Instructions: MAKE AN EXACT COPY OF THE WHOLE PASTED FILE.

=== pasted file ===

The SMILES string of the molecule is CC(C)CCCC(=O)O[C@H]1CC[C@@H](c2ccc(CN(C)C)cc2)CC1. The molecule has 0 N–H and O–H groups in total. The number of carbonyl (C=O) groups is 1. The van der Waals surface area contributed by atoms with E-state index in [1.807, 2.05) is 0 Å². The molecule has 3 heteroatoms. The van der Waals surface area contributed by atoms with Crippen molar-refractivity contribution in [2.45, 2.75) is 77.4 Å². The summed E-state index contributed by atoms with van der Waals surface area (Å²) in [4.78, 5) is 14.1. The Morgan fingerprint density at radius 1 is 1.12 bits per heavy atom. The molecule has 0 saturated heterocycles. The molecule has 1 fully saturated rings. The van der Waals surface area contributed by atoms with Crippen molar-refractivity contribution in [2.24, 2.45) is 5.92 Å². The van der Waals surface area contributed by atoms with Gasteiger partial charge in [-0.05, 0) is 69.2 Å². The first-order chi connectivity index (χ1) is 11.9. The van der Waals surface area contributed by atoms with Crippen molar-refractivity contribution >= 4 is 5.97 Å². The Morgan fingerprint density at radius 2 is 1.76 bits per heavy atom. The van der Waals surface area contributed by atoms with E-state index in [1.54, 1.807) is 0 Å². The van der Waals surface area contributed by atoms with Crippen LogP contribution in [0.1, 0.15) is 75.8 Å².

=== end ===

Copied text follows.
The SMILES string of the molecule is CC(C)CCCC(=O)O[C@H]1CC[C@@H](c2ccc(CN(C)C)cc2)CC1. The molecule has 0 N–H and O–H groups in total. The number of carbonyl (C=O) groups is 1. The van der Waals surface area contributed by atoms with E-state index in [1.807, 2.05) is 0 Å². The molecule has 3 heteroatoms. The van der Waals surface area contributed by atoms with Crippen molar-refractivity contribution in [2.45, 2.75) is 77.4 Å². The summed E-state index contributed by atoms with van der Waals surface area (Å²) in [4.78, 5) is 14.1. The Morgan fingerprint density at radius 1 is 1.12 bits per heavy atom. The molecule has 0 saturated heterocycles. The molecule has 1 fully saturated rings. The van der Waals surface area contributed by atoms with Crippen molar-refractivity contribution in [2.24, 2.45) is 5.92 Å². The van der Waals surface area contributed by atoms with Gasteiger partial charge in [-0.05, 0) is 69.2 Å². The first-order chi connectivity index (χ1) is 11.9. The van der Waals surface area contributed by atoms with Crippen molar-refractivity contribution >= 4 is 5.97 Å². The Morgan fingerprint density at radius 2 is 1.76 bits per heavy atom. The van der Waals surface area contributed by atoms with E-state index in [1.54, 1.807) is 0 Å². The van der Waals surface area contributed by atoms with Crippen LogP contribution in [0.1, 0.15) is 75.8 Å².